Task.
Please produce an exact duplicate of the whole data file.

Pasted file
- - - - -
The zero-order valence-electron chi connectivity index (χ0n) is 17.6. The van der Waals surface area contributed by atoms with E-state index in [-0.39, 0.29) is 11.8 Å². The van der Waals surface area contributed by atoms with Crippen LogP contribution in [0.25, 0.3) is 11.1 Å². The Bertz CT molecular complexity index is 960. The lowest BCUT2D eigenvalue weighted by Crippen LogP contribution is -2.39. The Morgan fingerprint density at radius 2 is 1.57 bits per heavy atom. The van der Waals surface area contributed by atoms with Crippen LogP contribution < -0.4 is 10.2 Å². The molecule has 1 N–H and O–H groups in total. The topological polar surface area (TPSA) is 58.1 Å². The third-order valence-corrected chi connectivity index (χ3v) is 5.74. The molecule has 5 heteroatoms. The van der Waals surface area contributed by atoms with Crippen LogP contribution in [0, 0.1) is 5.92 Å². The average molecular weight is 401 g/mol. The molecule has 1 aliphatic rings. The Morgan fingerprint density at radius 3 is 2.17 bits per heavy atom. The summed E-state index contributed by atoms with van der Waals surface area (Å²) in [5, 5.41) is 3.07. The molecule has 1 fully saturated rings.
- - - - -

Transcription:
The zero-order valence-electron chi connectivity index (χ0n) is 17.6. The van der Waals surface area contributed by atoms with E-state index in [-0.39, 0.29) is 11.8 Å². The van der Waals surface area contributed by atoms with Crippen LogP contribution in [0.25, 0.3) is 11.1 Å². The Bertz CT molecular complexity index is 960. The lowest BCUT2D eigenvalue weighted by Crippen LogP contribution is -2.39. The Morgan fingerprint density at radius 2 is 1.57 bits per heavy atom. The van der Waals surface area contributed by atoms with Crippen LogP contribution < -0.4 is 10.2 Å². The molecule has 1 N–H and O–H groups in total. The topological polar surface area (TPSA) is 58.1 Å². The third-order valence-corrected chi connectivity index (χ3v) is 5.74. The molecule has 5 heteroatoms. The van der Waals surface area contributed by atoms with Crippen LogP contribution in [0, 0.1) is 5.92 Å². The average molecular weight is 401 g/mol. The molecule has 1 aliphatic rings. The Morgan fingerprint density at radius 3 is 2.17 bits per heavy atom. The summed E-state index contributed by atoms with van der Waals surface area (Å²) in [5, 5.41) is 3.07. The molecule has 1 fully saturated rings.